Resource handling. Lower-level languages require you to manually release any resource you acquire. Every piece of heap allocated memory needs to be freed. Every file you open needs to be manually closed. Every network connection, mutex, or handle needs to be released. It's feasible to do, since you don't have to worry about exceptions. But it does require an incredible fastidiousness to make sure that you always clean up after yourself.
When you get to the higher level languages, you get garbage collection which means never having to manually release memory again. But everything else is stuck being released manually. You can't do it reliably in regular code, since exceptions get in the way, so they introduce things like finally or using. But again, you're relying on the people using the class to remember to clean up every single time they use it.
In C++ you can rely on stack-unwinding to clean up after you. I haven't checked in a "delete" in over 10 years of C++ coding. Every C resource we use gets a wrapper class that automatically releases it when the object is destroyed. It's really the biggest thing I miss when working in other languages.
Maybe our gadgets need to come with cat cradles.
Professor Norton Nimnul has already beaten you to it.
Fair enough, and judging by some of the other responses, you were justified in your interpretation. I guess I overestimate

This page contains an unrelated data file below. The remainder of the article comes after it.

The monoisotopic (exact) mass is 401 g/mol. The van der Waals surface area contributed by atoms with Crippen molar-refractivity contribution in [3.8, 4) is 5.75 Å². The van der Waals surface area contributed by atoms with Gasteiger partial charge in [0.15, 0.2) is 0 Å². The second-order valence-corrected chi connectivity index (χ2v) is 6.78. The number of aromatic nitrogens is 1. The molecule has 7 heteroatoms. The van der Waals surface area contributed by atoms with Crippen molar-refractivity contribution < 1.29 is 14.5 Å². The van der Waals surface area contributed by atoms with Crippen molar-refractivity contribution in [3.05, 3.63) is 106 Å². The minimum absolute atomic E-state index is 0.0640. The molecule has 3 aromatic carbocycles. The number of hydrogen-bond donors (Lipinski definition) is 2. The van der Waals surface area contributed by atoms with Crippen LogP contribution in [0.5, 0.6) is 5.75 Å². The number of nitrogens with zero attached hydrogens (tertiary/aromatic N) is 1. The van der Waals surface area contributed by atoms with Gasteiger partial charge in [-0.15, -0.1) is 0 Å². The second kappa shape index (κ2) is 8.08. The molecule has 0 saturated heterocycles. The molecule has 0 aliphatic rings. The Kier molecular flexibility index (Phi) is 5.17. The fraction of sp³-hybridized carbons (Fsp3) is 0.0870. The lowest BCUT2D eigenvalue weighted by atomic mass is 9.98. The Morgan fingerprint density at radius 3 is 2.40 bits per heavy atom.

This sounds a lot like what he was saying 2500 years ago.
In "the way of truth" (a part of the poem), he explains how reality (coined as "what-is") is one, change is impossible, and existence is timeless, uniform, necessary, and unchanging. In "the way of opinion," he explains the world of appearances, in which one's sensory faculties lead to conceptions which are false and deceitful.
If a right can be forfeit, then it's no longer a right - it's a privilege. In a democracy, the ability to vote has to be one of THE fundamental rights that can never be taken away. Otherwise, you end up with the situation the US currently sees where large chunks of people are disenfranchised, and the government loses its claim to be representative of its citizens.
Whether you firearm ownership is a fundamental right, a secondary right that must yield to other more fundamental rights in a conflict, or a privilege that the government has the ability to revoke, makes a big difference as to whether you feel that any level of gun control is acceptable.
Then why stop at harvesting organs? Why not use the dead as food? Why bother following a person's will, and just let the living do what they want with a person's estate?